The court was unwilling “[t]o hold that the insurer who, under reservation of rights, participates in selection of counsel, automatically breaches its duty of good faith” because such a holding would “indulge the conclusive presumption that counsel is unable to fully represent its client, the insured.” 748 F. Supp. at 1229. Since the insured made no showing that the law firm chosen for it “was not independent or that representation by [the law firm] represented a breach of [the insurer’s] duty of good faith or resulted in an actual conflict or created a substantial risk of prejudice to [the insured’s] interests, [the insured] was not justified in refusing the tendered representation of [the law firm].” Id. at 1230.  See also Aetna Cas. & Sur. Co. v. Dow Chem. Co., 44 F. Supp. 2d 847, 860-61 (E.D. Mich. 1997) (independent counsel is required where conflict of interest is present due to insurer’s defense under reservation of rights).

In Central Michigan Board of Trustees v. Employer Reinsurance Corp., 117 F. Supp. 2d 627 (E.D. Mich. 2000), the court followed X-Rite and held that the insurer who had agreed to defend the insured under a reservation of rights must appoint independent counsel to represent the insured, but may select the attorney. The court explained:

… under Michigan law an insurer complies with its duty to defend when, after it has reserved its rights to contest its obligation to indemnify, it fully informs the insured of the nature of the conflict and selects independent counsel to represent the insured in the underlying litigation. The insured has no absolute right to select the attorney himself, as long as the insurer exercises good faith in its selection and the attorney selected is truly independent.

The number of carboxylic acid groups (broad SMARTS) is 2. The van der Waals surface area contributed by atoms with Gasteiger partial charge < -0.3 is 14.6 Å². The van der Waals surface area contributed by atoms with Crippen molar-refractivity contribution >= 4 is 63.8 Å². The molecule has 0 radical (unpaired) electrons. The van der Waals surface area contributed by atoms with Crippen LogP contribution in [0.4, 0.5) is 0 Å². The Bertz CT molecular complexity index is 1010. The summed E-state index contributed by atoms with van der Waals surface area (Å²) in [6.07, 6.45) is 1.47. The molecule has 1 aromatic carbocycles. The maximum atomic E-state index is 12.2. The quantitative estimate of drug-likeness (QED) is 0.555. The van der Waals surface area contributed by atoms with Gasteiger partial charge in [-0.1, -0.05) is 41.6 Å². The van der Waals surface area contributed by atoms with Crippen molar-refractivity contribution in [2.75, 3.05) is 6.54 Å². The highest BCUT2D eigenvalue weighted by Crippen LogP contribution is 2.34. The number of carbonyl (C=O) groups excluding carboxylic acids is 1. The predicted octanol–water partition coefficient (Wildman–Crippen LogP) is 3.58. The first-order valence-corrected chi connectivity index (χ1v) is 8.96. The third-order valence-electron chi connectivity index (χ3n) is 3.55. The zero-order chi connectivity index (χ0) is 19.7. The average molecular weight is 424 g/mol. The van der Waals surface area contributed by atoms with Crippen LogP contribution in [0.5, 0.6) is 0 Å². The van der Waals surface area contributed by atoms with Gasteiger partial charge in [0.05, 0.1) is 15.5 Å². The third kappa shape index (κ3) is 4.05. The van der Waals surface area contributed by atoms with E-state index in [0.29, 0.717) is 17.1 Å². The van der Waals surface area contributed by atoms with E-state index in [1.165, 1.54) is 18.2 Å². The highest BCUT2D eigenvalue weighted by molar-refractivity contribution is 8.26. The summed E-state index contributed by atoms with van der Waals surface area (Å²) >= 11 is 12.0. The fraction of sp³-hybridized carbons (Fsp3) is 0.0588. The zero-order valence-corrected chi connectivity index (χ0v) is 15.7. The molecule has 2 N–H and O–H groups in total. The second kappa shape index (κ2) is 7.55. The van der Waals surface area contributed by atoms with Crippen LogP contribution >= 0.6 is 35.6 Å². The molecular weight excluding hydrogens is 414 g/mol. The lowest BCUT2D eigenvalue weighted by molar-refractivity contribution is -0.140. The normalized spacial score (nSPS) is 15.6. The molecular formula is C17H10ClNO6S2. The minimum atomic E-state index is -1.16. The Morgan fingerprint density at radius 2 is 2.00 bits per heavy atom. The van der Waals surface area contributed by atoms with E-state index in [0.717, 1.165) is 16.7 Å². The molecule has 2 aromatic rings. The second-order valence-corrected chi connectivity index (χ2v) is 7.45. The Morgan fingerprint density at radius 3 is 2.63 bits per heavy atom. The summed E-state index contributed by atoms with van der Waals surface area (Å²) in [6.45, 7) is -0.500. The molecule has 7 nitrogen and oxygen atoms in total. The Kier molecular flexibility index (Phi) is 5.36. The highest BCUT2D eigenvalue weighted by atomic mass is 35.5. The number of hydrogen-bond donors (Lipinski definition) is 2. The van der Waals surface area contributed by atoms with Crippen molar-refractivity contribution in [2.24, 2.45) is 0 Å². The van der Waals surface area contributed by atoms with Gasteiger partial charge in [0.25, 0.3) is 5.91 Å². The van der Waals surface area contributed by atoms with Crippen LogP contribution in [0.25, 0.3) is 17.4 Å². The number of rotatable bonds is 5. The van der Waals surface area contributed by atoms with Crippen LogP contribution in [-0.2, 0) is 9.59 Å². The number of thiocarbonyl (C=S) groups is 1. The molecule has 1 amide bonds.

Id. at 634-35. The court noted that an insurer will breach its duty to defend “if the law firm selected was not truly independent and capable of defending” the insured.  Id. at 635.

In an unpublished decision, Lynn v. Detroit Edison, No. 258943, 2006 WL 1408443 (Mich. Ct. App. May 23, 2006), the Michigan Court of Appeals cited Central Michigan and Aetna Casualty and set forth the rule as follows: “[a]n insurer complies with the duty to defend when after a reservation of rights to contest its indemnity obligation, the insurer fully informs the insured of the nature of the conflict and selects independent counsel to represent the insured in the underlying litigation and the attorney is truly independent.” Id. at * 9.

Under Michigan law, then, the insurer may select independent counsel when it defends the insured under a reservation of rights so long as that attorney is truly independent and the insurer exercises good faith in making the choice. There are situations where the insurer may wish to allow the insured to select its own counsel, for example, when the attorney has a long-standing relationship with the insured and would require little time (and expense) to get up to speed for the defense of the lawsuit. Still, the insurer makes the choice.